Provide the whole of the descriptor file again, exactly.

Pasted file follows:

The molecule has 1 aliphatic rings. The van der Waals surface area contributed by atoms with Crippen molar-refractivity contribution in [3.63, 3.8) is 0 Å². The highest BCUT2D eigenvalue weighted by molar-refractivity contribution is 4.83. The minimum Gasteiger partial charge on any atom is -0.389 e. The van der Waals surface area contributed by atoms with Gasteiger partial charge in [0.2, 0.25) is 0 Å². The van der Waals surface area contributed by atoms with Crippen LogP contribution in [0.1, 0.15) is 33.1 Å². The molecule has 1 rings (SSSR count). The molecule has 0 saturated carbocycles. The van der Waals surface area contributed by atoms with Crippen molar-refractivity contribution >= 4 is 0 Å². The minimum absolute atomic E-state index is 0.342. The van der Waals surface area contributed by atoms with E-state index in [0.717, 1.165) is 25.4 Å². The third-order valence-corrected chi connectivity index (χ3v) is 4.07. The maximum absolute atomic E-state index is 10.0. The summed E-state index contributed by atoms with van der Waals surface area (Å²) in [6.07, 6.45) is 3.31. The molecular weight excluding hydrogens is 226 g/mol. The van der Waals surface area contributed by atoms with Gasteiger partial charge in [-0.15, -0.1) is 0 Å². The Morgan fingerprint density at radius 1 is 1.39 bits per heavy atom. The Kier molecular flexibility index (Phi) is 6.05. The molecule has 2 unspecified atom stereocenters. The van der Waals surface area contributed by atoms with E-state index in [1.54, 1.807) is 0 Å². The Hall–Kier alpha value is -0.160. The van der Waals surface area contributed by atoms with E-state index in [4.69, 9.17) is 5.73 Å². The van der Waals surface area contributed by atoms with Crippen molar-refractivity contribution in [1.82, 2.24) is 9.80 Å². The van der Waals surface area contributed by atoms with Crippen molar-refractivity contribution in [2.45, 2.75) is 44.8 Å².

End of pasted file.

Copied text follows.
The molecule has 1 aliphatic rings. The van der Waals surface area contributed by atoms with Crippen molar-refractivity contribution in [3.63, 3.8) is 0 Å². The highest BCUT2D eigenvalue weighted by molar-refractivity contribution is 4.83. The minimum Gasteiger partial charge on any atom is -0.389 e. The van der Waals surface area contributed by atoms with Gasteiger partial charge in [0.2, 0.25) is 0 Å². The van der Waals surface area contributed by atoms with Crippen LogP contribution in [0.1, 0.15) is 33.1 Å². The molecule has 1 rings (SSSR count). The molecule has 0 saturated carbocycles. The van der Waals surface area contributed by atoms with Crippen molar-refractivity contribution >= 4 is 0 Å². The minimum absolute atomic E-state index is 0.342. The van der Waals surface area contributed by atoms with E-state index in [0.717, 1.165) is 25.4 Å². The third-order valence-corrected chi connectivity index (χ3v) is 4.07. The maximum absolute atomic E-state index is 10.0. The summed E-state index contributed by atoms with van der Waals surface area (Å²) in [6.07, 6.45) is 3.31. The molecular weight excluding hydrogens is 226 g/mol. The van der Waals surface area contributed by atoms with Gasteiger partial charge in [-0.15, -0.1) is 0 Å². The Morgan fingerprint density at radius 1 is 1.39 bits per heavy atom. The Kier molecular flexibility index (Phi) is 6.05. The molecule has 2 unspecified atom stereocenters. The van der Waals surface area contributed by atoms with E-state index in [1.54, 1.807) is 0 Å². The Hall–Kier alpha value is -0.160. The van der Waals surface area contributed by atoms with E-state index in [4.69, 9.17) is 5.73 Å². The van der Waals surface area contributed by atoms with Crippen molar-refractivity contribution in [1.82, 2.24) is 9.80 Å². The van der Waals surface area contributed by atoms with Crippen molar-refractivity contribution in [2.45, 2.75) is 44.8 Å².